TOKYO (Reuters) - An expert panel guiding Japan’s coronavirus response may advise a relaxation of controls in regions that have not seen outbreaks, broadcaster NHK reported on Thursday, as the hard hit northern island of Hokkaido prepared to end its state of emergency.
The infectious disease experts, due to meet Thursday evening, were expected to recommend controls stay in place in worst-affected regions, while elsewhere schools could be re-opened and there could be a resumption of sporting events, the report said.
The eyes of the world are on Japan to see if the government will step back from its determination to press ahead with the Olympics. Organisers have repeatedly said the July 24 to Aug. 9 Games will go on as scheduled but with the rapid spread of the coronavirus bringing the sports world to a virtual standstill fears are growing the Olympics may be cancelled or postponed.
The governor of Hokkaido, the prefecture with the highest number of infections, said his administration was scaling back its response to the outbreak, ending the emergency on Thursday to move to a new phase.
“We will end the emergency declaration as scheduled on March 19 and from the 20th move to a new stage to overcome the crisis of coronavirus infections,” Hokkaido governor Naomichi Suzuki told reporters on Wednesday.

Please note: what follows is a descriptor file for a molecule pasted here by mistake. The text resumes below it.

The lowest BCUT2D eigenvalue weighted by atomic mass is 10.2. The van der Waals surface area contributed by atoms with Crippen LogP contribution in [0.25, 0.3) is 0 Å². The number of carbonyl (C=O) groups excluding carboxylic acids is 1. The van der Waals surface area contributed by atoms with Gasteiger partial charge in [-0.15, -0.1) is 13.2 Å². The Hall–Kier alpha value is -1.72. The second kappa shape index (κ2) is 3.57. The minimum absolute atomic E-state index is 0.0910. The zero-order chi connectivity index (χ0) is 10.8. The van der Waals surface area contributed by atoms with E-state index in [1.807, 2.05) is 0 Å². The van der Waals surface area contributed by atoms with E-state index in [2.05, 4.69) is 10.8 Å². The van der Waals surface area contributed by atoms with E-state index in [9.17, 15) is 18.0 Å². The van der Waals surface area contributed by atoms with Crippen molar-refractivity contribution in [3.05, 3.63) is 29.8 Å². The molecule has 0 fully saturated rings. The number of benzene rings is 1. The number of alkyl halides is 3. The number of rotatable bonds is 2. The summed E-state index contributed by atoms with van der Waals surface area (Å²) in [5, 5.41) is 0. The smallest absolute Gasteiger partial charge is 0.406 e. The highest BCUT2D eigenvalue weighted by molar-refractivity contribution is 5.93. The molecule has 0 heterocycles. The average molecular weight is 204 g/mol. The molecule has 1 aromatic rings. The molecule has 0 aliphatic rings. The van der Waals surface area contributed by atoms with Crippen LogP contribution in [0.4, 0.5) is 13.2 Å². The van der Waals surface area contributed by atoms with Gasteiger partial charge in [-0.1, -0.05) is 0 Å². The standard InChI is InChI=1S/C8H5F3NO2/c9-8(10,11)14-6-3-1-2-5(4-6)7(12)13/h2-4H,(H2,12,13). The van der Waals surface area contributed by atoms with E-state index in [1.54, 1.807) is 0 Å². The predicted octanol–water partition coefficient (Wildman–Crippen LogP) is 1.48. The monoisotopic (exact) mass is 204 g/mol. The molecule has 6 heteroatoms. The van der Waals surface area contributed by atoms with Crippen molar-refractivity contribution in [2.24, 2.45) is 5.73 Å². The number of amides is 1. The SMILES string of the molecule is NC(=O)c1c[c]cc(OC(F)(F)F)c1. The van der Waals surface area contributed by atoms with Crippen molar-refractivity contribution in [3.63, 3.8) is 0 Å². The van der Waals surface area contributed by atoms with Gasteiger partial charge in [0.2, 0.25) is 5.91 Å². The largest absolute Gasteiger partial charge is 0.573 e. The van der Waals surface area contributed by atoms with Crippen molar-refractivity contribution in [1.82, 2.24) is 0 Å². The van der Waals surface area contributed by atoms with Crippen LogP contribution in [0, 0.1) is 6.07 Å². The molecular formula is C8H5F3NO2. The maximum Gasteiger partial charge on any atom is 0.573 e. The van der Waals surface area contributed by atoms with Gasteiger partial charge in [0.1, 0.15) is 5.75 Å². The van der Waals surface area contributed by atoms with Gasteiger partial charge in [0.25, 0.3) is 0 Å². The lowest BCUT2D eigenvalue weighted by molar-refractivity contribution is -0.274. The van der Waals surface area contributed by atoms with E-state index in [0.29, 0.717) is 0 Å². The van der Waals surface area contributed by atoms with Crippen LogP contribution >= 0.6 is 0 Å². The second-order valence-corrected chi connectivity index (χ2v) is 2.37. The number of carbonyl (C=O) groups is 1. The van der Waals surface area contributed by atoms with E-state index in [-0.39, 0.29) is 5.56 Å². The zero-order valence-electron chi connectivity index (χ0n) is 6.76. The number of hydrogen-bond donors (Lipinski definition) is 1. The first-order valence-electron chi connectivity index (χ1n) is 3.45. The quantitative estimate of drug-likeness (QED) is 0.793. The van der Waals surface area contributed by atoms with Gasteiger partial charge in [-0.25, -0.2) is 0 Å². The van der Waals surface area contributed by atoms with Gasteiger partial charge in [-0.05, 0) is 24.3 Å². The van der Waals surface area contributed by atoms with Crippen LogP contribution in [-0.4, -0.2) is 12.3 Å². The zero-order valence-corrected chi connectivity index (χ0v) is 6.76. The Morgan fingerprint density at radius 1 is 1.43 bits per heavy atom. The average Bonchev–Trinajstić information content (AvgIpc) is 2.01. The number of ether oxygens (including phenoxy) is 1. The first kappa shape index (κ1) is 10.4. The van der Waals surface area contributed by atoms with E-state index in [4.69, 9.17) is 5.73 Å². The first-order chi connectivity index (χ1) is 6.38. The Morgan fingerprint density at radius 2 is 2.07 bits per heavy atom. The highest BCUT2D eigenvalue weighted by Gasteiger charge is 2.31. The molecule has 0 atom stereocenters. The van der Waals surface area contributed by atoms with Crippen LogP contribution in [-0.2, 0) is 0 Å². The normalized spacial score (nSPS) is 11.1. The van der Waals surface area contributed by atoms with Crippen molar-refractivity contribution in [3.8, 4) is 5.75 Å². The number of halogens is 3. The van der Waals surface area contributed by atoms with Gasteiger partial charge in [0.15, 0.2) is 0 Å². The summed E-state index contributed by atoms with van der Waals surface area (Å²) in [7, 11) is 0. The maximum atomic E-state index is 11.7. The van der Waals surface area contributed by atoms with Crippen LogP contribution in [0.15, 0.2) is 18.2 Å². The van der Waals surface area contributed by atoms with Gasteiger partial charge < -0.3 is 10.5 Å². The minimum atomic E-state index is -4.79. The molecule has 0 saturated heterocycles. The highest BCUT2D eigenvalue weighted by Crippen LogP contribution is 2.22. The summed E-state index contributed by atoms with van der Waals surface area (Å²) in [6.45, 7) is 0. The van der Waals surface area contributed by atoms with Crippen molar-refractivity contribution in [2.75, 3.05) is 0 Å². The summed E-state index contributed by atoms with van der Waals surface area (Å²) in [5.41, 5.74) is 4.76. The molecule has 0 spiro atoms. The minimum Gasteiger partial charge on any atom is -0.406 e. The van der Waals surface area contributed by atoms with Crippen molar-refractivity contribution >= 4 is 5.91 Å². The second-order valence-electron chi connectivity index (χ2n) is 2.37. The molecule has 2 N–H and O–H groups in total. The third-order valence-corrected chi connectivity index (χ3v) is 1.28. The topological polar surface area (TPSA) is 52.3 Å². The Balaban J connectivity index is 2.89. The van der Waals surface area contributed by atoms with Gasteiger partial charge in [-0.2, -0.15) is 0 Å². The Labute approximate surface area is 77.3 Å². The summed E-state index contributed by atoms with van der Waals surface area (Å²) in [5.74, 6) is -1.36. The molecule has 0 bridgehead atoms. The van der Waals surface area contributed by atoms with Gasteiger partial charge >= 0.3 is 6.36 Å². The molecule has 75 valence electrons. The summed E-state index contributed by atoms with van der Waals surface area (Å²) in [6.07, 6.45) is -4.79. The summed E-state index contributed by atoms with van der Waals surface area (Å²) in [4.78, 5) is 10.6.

Hokkaido had seen 154 infections as of Wednesday. Japan overall has had 923 cases and 32 deaths, according to the latest NHK tally. Among Japan’s 47 prefectures, 22 have had fewer than 5 coronavirus cases, according to health ministry data.
The virus has infected more than 200,000 people and killed 8,000 globally with the most serious spread now taking place in Europe as China, where the virus originated late last year, was succeeding in bringing its epidemic under control.
The United States and most of Europe have enacted travel bans and put major cities on lockdown to slow the spread of coronavirus.
Japan has closed schools and cancelled many sporting events, but has thus far refrained from putting firm restrictions on travel, businesses and restaurants.
Chief Cabinet Secretary Yoshihide Suga said the government will listen to what the experts panel says before deciding what to do about school closures and public events.
Reporting by Chris Gallagher and Rocky Swift; Editing by Simon Cameron-Moore